In Part 1 we looked at how to master the basic features of your digital camera, so you can emulate how your eyes see things in nature to give you fantastic reference photographs for your still life painting.
In Part 2 we saw how small incremental changes in your composition and lighting can instantly create a more dramatic and pleasing image for a painting.
So for Part 3, we’re on to the painting…
A step-by-step acrylic painting of a glass of water
The image below is going to be my reference photo to work from for this tutorial. It can be ‘right clicked’ and ‘Save image as’, so you can use it as a guide.
Here’s my pencil drawing you can also work from:
Materials you will need for this tutorial:
- 30 cm x 30 cm pre-primed white canvas.
- Size 6 Black Hog Oil brush from Jackson Arts – filbert
- Size 5 Kolinsky sable from Rosemary & co – round – (any small round will be fine)
- Artist quality Titanium white – Invest in this white even if you use student quality paint for the rest of the colours.
- Burnt umber
- Mars black or Ivory black
- Yellow ochre
- 3B pencil
- Kitchen roll
- Cranked handle palette knife
- Jam jar for cleaning brush.
- Small dipper for diluting paint
1. Draw out the image
Using a 3B clutch pencil, I draw out the main shapes and lines paying special attention to the shape of the ellipses in the water, make sure the edges of the ellipses have a slight curve to them.
Spend some time checking the shapes before you begin the painting. Because it is quite a monochrome study, we’re going to be relying on the drawing to help us create the illusion of realism.
Also notice for this particular painting, I haven’t used a coloured ground, I’m just painting straight onto the white canvas.
There are some odd occasions when if the subject matter you want to paint is very light in tone, you can use the white of your canvas to your advantage. Having the brilliant white underneath adds an underlying glow to the piece and a luminosity to the water.
2. Establish the warm undertones
Just using Burnt umber, I wash in any areas in the picture where I can see a slight warm glow. There isn’t very much in this particular painting but it just helps to add a slight glow for when we add in the darker tones in the next stage. I’m using a round synthetic brush, dipped in water so it is quite a watery wash.
3. Establish the darkest darks
I now put out some Mars Black and using the hog filbert, start blocking in the darker tones to the painting. Using thicker paint than the previous application because I know I really want these areas to be dark and don’t want any of the white of the canvas shining through.
4. Mix a colour string with your palette knife
I now mix a colour string using Titanium white and the Mars black. I’m looking for small incremental jumps in tone, that aren’t too big but can still enable me to see a slight difference on the canvas. If you’re just starting painting, working with a stay-wet palette can help to keep the colour strings wet when you first mix them making your painting quicker after you’ve made the initial mixes. You can read more about colour strings here.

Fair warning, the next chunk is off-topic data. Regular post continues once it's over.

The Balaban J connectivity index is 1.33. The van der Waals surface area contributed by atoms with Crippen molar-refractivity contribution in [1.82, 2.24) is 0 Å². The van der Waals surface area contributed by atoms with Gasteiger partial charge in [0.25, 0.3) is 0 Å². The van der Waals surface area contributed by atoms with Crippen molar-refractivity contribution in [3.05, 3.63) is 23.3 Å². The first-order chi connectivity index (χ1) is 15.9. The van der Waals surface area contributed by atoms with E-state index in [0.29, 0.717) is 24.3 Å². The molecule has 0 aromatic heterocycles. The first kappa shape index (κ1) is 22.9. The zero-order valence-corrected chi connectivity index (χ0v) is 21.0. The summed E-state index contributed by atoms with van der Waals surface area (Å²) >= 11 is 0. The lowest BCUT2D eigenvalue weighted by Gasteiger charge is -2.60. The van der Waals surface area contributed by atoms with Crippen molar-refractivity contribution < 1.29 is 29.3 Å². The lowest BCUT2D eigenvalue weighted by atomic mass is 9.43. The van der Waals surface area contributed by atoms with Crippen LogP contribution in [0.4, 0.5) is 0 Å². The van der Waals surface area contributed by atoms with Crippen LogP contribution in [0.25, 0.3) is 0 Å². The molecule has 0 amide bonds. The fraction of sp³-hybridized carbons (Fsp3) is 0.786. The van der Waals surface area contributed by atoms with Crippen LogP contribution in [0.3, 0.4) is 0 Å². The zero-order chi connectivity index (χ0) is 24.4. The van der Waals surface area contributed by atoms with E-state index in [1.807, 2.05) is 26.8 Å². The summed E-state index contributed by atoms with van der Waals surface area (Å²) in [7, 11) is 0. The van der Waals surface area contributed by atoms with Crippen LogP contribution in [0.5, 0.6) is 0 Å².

The colour string continues right down to nearly white. I don’t go to completely white, but am aiming for the lightest tone to match the brightest areas in the photograph, which in this case is the area in the middle of the glass and on the surrounding tabletop.
5. Painting the mid-tones
Now with the whole string of colours ready, you can paint quite quickly working between the tones and scrubbing in the greys. I’m keeping the paint at a reasonable thickness to cover over the white and to give me enough paint so I can mix it with the other tones whilst they’re still wet.
I then swap to the smaller round brush painting in any of the grey tones in the detail at the bottom of the glass. Notice how there are still elements of the warmth from the Burnt umber showing through.
6. Introducing Yellow ochre
Using a mix of Yellow ochre and a touch of Titanium white, I scrub in some of this yellow tone into the background. I’m not going to paint the green as bright as in the photograph, as for this study I want to keep it quite tonal and monochrome.
7. A more muted mix
I make a more muted mix using the Yellow ochre, Titanium white and a touch of the black.
This very muted dull green will balance with the painting, yet give a bit of background colour to isolate the clear glass from the background.
Then I can start to use the smaller round brush to paint the spaces either side of the fine rim of the glass. This way by painting up to the rim it’s easier to create a smooth, clean ellipse shape. This superfine line will help to add refinement to the painting, even though a lot of the earlier painting is quite gestural.
Having this mix between fine lines and painterly brush marks really makes this style of painting work.
If we were to paint just using fine lines, you can run the risk that your paintings become too graphic and have an unnatural crispness to their finish.
8. Finishing touches
I now add some final white highlights just using Titanium white, also adding small subtle hints of the green/grey tone onto the very bottom of the glass.
This helps to subtly bring the background tones together with the rest of the piece.
This painting is quite straightforward and simple, but painted this way really gives you an effective painting of glass and water.
The results are realistic, without getting too hung up on the details within the piece, I really hope you’ve enjoyed the series tackling a perceived tricky subject of reflections and water.
Detail taken from Reflection, Oranges – Still life Masterclass, Will Kemp, Acrylic on board
If you want to take your still life paintings further and learn how to paint more complex reflective surfaces (and discover how simple they can be) I will be releasing my new Still life Masterclass Course later this week, look out for the Introductory 50% offer for Art School readers.